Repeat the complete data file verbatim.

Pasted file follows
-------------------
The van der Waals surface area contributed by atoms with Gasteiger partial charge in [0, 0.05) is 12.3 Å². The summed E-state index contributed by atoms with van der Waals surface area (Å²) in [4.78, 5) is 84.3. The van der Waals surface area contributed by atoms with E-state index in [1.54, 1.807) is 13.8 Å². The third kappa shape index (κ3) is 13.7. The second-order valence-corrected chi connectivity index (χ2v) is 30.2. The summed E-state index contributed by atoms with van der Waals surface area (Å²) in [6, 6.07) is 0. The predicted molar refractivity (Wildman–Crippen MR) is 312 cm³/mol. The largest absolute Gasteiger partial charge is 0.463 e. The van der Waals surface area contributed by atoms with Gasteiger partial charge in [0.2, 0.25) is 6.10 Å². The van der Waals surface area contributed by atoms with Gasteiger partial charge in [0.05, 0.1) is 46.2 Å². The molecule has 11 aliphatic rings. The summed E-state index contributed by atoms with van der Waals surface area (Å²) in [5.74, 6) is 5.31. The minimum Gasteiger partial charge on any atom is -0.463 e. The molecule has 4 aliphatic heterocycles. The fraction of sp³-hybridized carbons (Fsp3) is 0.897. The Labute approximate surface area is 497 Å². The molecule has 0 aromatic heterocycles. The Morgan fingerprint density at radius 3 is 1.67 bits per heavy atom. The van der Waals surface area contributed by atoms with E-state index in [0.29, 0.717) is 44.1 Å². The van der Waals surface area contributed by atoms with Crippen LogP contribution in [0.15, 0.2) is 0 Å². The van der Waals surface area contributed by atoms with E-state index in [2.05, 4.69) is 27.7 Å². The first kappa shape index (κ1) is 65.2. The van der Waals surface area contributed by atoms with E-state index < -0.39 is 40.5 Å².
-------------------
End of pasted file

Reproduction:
The van der Waals surface area contributed by atoms with Gasteiger partial charge in [0, 0.05) is 12.3 Å². The summed E-state index contributed by atoms with van der Waals surface area (Å²) in [4.78, 5) is 84.3. The van der Waals surface area contributed by atoms with E-state index in [1.54, 1.807) is 13.8 Å². The third kappa shape index (κ3) is 13.7. The second-order valence-corrected chi connectivity index (χ2v) is 30.2. The summed E-state index contributed by atoms with van der Waals surface area (Å²) in [6, 6.07) is 0. The predicted molar refractivity (Wildman–Crippen MR) is 312 cm³/mol. The largest absolute Gasteiger partial charge is 0.463 e. The van der Waals surface area contributed by atoms with Gasteiger partial charge in [0.2, 0.25) is 6.10 Å². The van der Waals surface area contributed by atoms with Gasteiger partial charge in [0.05, 0.1) is 46.2 Å². The molecule has 11 aliphatic rings. The summed E-state index contributed by atoms with van der Waals surface area (Å²) in [5.74, 6) is 5.31. The minimum Gasteiger partial charge on any atom is -0.463 e. The molecule has 4 aliphatic heterocycles. The fraction of sp³-hybridized carbons (Fsp3) is 0.897. The Labute approximate surface area is 497 Å². The molecule has 0 aromatic heterocycles. The Morgan fingerprint density at radius 3 is 1.67 bits per heavy atom. The van der Waals surface area contributed by atoms with E-state index in [0.29, 0.717) is 44.1 Å². The van der Waals surface area contributed by atoms with Crippen LogP contribution in [0.15, 0.2) is 0 Å². The van der Waals surface area contributed by atoms with E-state index in [2.05, 4.69) is 27.7 Å². The first kappa shape index (κ1) is 65.2. The van der Waals surface area contributed by atoms with E-state index < -0.39 is 40.5 Å².